I posted this story earlier in a state of decaffeination and got pretty much everything wrong. So here’s take two, in which I get it right (and don’t claim that I was “hacked” or “pranked”).
Fresh from Obama’s less than triumphal trip to Europe, our cousins are waking up to the fact that a sour and evidently worsening economy might just be enough to overcome Hopenchange 2.0.
Ultimately, the 2012 presidential election will be decided by the state of the economy, and new data released this week makes grim reading for the White House. In fact you cannot watch a US financial news network at the moment, from Bloomberg to CNBC to Fox Business, without a great deal of pessimism about the dire condition of the world’s biggest economy. 66 percent of Americans now worry the federal government will run out of money in the face of towering public debts.
To say this has been an extremely bad week for the Obama administration on the economic front would be a serious understatement. As The Wall Street Journal reported on Wednesday, home prices in the United States have sunk to their lowest levels since 2002, falling 4.2 percent in the first quarter of 2011. At the same time, employment growth is stalling, with only 38,000 Americans added to the workforce in May, the smallest increase since September. This compares with 179,000 jobs added in April. There has also been a steep slowdown in the manufacturing sector, and a downturn in the stock market on the back of weak economic news.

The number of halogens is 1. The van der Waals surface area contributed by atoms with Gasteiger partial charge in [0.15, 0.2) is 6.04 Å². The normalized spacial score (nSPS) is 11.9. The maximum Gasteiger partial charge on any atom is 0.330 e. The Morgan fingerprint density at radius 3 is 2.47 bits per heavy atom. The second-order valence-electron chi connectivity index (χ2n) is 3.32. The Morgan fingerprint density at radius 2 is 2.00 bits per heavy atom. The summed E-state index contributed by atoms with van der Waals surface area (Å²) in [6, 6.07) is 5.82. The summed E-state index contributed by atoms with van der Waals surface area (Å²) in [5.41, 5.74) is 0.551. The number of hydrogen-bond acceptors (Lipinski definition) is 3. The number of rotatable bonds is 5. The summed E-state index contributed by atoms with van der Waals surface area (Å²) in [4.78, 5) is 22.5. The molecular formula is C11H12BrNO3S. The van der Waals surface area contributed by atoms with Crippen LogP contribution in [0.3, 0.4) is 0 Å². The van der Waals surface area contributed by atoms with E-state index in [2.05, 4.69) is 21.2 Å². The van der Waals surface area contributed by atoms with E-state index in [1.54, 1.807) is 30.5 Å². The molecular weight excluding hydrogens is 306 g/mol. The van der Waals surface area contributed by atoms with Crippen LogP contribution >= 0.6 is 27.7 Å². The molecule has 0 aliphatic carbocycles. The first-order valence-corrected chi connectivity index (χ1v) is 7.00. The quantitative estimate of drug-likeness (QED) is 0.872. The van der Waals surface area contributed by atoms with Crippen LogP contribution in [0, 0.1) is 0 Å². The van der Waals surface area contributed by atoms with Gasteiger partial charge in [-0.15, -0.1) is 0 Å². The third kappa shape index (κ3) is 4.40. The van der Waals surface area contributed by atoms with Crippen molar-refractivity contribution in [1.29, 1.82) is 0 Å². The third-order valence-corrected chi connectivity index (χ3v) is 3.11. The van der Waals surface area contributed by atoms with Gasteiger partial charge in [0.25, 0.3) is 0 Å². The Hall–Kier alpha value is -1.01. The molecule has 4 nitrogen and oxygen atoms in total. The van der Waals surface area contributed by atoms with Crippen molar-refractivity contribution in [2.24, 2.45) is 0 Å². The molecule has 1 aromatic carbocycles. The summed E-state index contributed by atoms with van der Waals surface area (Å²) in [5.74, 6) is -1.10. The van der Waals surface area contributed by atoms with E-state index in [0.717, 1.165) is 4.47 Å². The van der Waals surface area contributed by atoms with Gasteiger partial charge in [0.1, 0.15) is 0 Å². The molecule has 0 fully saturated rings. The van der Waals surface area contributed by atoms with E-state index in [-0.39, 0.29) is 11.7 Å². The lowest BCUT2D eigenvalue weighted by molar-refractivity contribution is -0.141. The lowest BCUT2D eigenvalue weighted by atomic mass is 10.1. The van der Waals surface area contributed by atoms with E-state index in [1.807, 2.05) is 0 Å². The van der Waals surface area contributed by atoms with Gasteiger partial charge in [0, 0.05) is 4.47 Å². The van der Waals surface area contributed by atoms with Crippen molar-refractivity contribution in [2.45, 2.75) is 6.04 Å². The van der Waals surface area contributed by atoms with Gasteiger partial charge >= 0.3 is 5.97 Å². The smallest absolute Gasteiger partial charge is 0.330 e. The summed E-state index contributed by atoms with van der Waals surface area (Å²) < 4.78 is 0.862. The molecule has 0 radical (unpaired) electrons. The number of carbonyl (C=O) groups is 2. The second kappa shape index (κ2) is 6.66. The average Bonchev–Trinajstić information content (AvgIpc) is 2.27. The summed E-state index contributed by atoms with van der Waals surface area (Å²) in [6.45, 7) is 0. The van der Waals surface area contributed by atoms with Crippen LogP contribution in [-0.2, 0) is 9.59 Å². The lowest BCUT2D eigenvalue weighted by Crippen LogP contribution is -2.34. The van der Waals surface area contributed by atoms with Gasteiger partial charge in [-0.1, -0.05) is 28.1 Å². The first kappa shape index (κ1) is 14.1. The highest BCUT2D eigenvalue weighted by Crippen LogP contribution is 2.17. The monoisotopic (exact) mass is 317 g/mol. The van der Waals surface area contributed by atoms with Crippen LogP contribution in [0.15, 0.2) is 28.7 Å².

The lights are flashing red across the board on the US economy. The “d” word — depression — has even slipped into the economic lexicon this week. And in the face of all this, Obama not only doesn’t have any ideas to fix it, all of his ideas seem fixated on making it all worse. He may think he will get a Piven-style wave of Greek riots that will tear down the banks and vote him back into power. He’s wrong if that’s what he thinks, for the simple reason that America is not Greece.
All it will take is a weak Republican nominee to keep Obama in power, and that’s the bad news on top of the bad news: A weak nominee may be exactly what we get.